No physical evidence has been found.
But an amazing thing has, in fact, been observed in the forest district in recent decades－a sort of miracle born of planning and hard work. The region turned green again after massive logging ruined it. Protecting the forest is now seen as the way forward.
The region has acquired four impressive labels: UNESCO Global Geopark, World Heritage Site, Man and Biosphere Reserve and World Natural Heritage, recognizing the success in reviving the environment, according to the local government.
A sculpture depicts a mother and child Yeren, or Wild Man, in Shennongjia. (ZOU HONG / CHINA DAILY)
4. Gaining national park status
Along with its environmental recognition, Shennongjia Forest District was listed by the central government among China's nine pilot national parks in 2015.
The park, covers 1,170 square kilometers, around one-third of the district total, and overlaps with other reserves. Regulations establishing the park will help the various units work as a coordinated system, publicity officer Xiang Pingyang said.
A provincial regulation, passed in 2017, divides the national park into four zones, including a core region, which accounts for 53.5 percent of the total area. Human activity is strictly forbidden in the core zone, according to a 2018 white paper.
"We have set up a comprehensive surveillance network with satellites and land-based cameras," Xiang said.
The number of visitors in the scenic zones is sharply limited.
Shennongjia National Park after a snowfall on Dec 26. (ZOU HONG / CHINA DAILY)
5. Where slow is good
Songbai, a town in Shennongjia Forestry District, was designated a "slow city" in June by Cittaslow－also known as the International Network of Cities Where Living is Good. It comprises towns that have adopted a common set of principles and objectives to enhance quality of life.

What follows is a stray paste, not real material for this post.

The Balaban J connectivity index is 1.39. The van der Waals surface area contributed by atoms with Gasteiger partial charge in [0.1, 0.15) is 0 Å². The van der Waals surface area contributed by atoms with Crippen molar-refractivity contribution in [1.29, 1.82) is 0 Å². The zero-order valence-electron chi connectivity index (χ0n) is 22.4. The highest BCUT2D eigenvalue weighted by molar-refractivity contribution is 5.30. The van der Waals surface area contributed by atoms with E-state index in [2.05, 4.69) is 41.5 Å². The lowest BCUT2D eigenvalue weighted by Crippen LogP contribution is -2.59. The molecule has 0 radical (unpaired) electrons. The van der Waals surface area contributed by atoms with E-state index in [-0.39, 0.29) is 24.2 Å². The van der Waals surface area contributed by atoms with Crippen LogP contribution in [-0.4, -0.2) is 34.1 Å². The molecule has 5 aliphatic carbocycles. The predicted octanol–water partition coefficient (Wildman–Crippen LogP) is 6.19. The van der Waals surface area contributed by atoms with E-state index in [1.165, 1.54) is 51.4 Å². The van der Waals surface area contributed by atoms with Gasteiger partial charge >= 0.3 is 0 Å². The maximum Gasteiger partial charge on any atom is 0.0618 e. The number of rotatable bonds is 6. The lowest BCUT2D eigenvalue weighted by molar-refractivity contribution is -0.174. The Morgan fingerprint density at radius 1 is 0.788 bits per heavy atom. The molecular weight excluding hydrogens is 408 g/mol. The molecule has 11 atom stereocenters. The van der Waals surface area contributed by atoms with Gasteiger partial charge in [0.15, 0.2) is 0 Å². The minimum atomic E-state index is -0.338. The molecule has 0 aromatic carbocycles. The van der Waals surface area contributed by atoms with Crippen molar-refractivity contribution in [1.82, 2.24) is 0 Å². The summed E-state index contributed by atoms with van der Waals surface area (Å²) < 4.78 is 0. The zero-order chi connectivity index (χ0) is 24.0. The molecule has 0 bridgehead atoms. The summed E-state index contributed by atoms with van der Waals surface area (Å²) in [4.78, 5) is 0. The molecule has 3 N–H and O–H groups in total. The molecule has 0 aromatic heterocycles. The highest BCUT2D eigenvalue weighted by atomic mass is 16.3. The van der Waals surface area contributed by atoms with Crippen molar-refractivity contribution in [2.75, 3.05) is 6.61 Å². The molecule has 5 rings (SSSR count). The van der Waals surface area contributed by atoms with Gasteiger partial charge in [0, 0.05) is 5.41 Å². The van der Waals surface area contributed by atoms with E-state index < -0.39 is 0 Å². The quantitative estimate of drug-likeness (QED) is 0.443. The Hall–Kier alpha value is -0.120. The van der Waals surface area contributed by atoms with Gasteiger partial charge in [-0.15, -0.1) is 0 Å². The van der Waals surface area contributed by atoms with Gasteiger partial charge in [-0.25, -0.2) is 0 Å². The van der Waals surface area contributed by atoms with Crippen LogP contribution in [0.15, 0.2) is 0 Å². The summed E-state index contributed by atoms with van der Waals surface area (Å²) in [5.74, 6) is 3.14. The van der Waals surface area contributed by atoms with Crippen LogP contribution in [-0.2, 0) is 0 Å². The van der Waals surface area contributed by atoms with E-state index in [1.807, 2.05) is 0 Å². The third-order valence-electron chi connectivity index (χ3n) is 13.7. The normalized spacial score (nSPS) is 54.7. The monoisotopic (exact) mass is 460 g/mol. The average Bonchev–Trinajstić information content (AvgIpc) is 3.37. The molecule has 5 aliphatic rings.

Songbai always gives priority to green development, said Dai Guangming, the town's Party chief.
"We prepared for the slow city application for four years and tried our best to meet the standards," Dai said.
Membership of Cittaslow is open to towns of fewer than 50,000 residents. To be recognized as a Cittaslow member, a town must reject supermakets and fast food, among other criteria.
Slow cities provide people from frenetic big cities with a place to relax, slow down and enjoy life.
Songbai Town, a 'slow city' where people can get away and relax. (ZOU HONG / CHINA DAILY)
6. Moving out, moving up
Qin Wanmei, 43, became a millionaire in Shennongjia through her booming tourist catering business after moving out of her former home in Dajiuhu village for the sake of the environment. The old village lay along the shore of Dajiu Lake, an important wetland in the ecological system that helps provide drinking water to Beijing via the Southto-North water diversion project.
"Before we moved out, the village could handle 2,000 people at most," Qin said.
The flood of tourists and their vehicles caused severe traffic congestion on the muddy roads and produced masses of garbage and pollution. Water quality in the lake deteriorated, forcing the government to ban all tourism, crop planting and breeding. Residents were ordered out in 2012.
After relocating to a new village, Pingqian, in 2013, Qin opened three restaurants, which could handle around 1,000 tourists simultaneously. More than 1,400 villagers have a similar story, serving the flood of visitors who now come for the scenery and lifestyle.
"It has opened our eyes. We have a better understanding of society and the world," said Yang Yong, 30, whose family was poverty stricken before the move. The family relied on a small farm in the wetland area to make a meager living.
But Yang has opened restaurants and hotels since 2016, bringing him around 300,000 yuan (US$44,000) annually－10 times the family's former income.
7. Wild Man's promising future
Back in 1900, when British botanist Ernest Henry Wilson first visited Shennongjia, the place was amazingly rich in plant and animal resources, including rare seeds of the Davidia involucrata, a plant with a 10-million-year history on Earth.
But the destruction wrought by massive exploitation of timber and other uncontrolled human activity took their toll. Now things are looking up again.
"I hope we will have more people come to enjoy the beautiful scenery and life here," said Shao Ronghu, 33, whose family worked in the lumber industry for three generations and witnessed the tremendous changes in dealing with the forest.
The Wild Man now has more places to roam without being seen.